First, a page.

Sun plus salt to the rescue of national grid
A R10-billion solar plant which can store the sun's energy and generate electricity even at night could help to ease the burden on the national power grid.
Once completed, the giant new plant - capable of powering some 200000 homes - will be the first of its kind in Africa.
The Redstone thermal solar power project was approved earlier this month under a programme run by the Department of Energy to buy renewable energy from independent power producers.
The programme allows for independent companies to feed solar, wind, hydro and other types of renewable energy into the struggling national grid, which is likely to experience further power cuts in coming months.
US company SolarReserve is heading a joint venture with the Saudi Arabian-based company ACWA Power to build the massive Redstone concentrating solar power plant at Postmasburg, near Kimberley in the Northern Cape.
The CEO of SolarReserve, Kevin Smith, said the technology was different to conventional solar farms which generated electricity with photo-voltaic panels and could operate only during daylight.
The Northern Cape now has six solar parks and more are being built in the Free State, Western Cape, KwaZulu-Natal and Mpumalanga.
Smith said the 100MW Redstone project, due to start generating power in 2018, would use a field of mirrors to focus the sun's energy onto a heat exchanger on top of a tower.
''We use this concentrated energy from the sun to heat up molten salt to over 560°C, and we can store that energy in a liquid form in insulated tanks.
''When we want to generate electricity, we will use that liquid heat to generate steam, like a conventional power plant, to power steam turbines and generate electricity," he said.
The molten salt comprises potassium and sodium nitrates of the kind typically used in garden fertilisers, said Smith.
''Because it is at a high temperature, it stays liquid, whereas water would flash into steam," said Smith.
''The benefit of that is that it can be stored in a tank for up to 12 hours and will run the facility from 8am till 10pm and meet all the peak periods."
This technology was first used in the 1990s at the Solar Two project in the Mojave desert in southern California and parts of Utah, Nevada and Arizona.
The plant was decommissioned in 1999 but a similar project, the Solana Generating Station, was built near Gila Bend in Arizona.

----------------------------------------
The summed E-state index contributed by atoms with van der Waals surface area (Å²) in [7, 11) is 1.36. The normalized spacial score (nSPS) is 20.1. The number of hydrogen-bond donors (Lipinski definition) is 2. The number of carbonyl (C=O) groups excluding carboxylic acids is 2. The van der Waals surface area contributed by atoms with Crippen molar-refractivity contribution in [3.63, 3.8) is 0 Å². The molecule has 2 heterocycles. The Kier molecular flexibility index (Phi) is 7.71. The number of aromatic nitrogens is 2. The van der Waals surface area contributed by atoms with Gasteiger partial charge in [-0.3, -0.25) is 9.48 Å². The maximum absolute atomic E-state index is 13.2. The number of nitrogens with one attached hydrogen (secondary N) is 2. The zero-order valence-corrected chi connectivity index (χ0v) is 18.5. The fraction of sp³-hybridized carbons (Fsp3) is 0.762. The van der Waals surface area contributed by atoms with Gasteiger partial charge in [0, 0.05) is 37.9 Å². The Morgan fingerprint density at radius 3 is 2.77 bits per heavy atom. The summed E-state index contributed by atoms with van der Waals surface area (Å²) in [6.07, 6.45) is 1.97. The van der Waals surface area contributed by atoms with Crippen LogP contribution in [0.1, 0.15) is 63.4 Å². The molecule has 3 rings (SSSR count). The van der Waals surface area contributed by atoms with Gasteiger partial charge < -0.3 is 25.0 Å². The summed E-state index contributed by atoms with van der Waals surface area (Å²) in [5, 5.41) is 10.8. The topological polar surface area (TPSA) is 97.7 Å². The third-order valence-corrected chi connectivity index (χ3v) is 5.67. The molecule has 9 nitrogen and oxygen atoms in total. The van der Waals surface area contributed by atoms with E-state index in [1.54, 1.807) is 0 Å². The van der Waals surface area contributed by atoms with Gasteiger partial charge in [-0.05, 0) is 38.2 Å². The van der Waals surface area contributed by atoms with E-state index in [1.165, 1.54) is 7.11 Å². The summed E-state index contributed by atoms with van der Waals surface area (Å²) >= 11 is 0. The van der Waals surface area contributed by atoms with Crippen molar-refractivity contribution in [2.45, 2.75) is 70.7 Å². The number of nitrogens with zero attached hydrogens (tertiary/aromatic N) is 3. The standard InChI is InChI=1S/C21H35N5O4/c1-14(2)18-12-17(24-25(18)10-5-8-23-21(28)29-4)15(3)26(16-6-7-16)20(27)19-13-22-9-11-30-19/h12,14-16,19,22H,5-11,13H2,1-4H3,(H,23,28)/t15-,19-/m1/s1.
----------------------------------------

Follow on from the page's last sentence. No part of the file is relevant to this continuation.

Smith said SolarReserve's Crescent Dunes solar energy plant in Nevada, on which construction started three years ago, would be the first such facility in the world to produce energy at "utility scale".
It will power about 75000 houses during peak hours.
Paul Gauché, an expert in thermo-fluid dynamics in the mechanical engineering department at the University of Stellenbosch, said that concentrating solar power technology had been around since the early 1990s but had been too expensive to roll out on a large scale.
''Concentrating solar power was not able to get going because coal was too cheap and the plants typically wanted to have those big turbines," Gauché said.
"But [it] is getting traction and getting cheaper. The cost will be equivalent to a coal power station in 2020. Coal will get too expensive and concentrating solar power will get cheaper," he said.
The government's renewable energy programme is also aimed at creating jobs and transferring skills.
Smith said the Redstone project would generate about 800 local construction jobs.
Eskom spokesman Andrew Etzinger said the utility, which will buy power from Redstone, had to date connected 26 renewable energy projects to the national grid which contributed a total of 700MW of wind and solar power.
He said this was very helpful in supporting the grid in summer.
''It's more beneficial during summer because it helps to reduce the pressure on the grid and helps to increase the reserve margins," Etzinger said.
The latest project is part of the government's R100-billion renewable energy programme which aims to contribute more than 3000MW to the national grid.